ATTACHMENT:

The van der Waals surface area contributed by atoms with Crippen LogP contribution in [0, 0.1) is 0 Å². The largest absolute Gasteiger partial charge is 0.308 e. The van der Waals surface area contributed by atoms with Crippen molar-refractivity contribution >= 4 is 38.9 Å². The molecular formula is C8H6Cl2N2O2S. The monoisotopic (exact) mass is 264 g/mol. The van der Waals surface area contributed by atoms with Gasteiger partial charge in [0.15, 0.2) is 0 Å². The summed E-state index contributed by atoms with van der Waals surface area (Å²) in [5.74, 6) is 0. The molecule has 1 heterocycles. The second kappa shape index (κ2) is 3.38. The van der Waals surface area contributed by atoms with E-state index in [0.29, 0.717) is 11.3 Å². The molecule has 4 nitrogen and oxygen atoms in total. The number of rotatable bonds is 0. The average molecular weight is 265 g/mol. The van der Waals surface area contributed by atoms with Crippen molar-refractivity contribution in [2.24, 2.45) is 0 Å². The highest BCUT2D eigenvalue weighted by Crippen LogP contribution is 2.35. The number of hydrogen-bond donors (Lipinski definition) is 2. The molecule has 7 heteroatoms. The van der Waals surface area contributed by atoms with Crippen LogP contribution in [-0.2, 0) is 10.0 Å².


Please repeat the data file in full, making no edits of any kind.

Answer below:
The van der Waals surface area contributed by atoms with Crippen LogP contribution in [0, 0.1) is 0 Å². The largest absolute Gasteiger partial charge is 0.308 e. The van der Waals surface area contributed by atoms with Crippen molar-refractivity contribution >= 4 is 38.9 Å². The molecular formula is C8H6Cl2N2O2S. The monoisotopic (exact) mass is 264 g/mol. The van der Waals surface area contributed by atoms with Gasteiger partial charge in [0.15, 0.2) is 0 Å². The summed E-state index contributed by atoms with van der Waals surface area (Å²) in [5.74, 6) is 0. The molecule has 1 heterocycles. The second kappa shape index (κ2) is 3.38. The van der Waals surface area contributed by atoms with E-state index in [0.29, 0.717) is 11.3 Å². The molecule has 4 nitrogen and oxygen atoms in total. The number of rotatable bonds is 0. The average molecular weight is 265 g/mol. The van der Waals surface area contributed by atoms with Crippen molar-refractivity contribution in [2.24, 2.45) is 0 Å². The highest BCUT2D eigenvalue weighted by Crippen LogP contribution is 2.35. The number of hydrogen-bond donors (Lipinski definition) is 2. The molecule has 7 heteroatoms. The van der Waals surface area contributed by atoms with Crippen LogP contribution in [-0.2, 0) is 10.0 Å².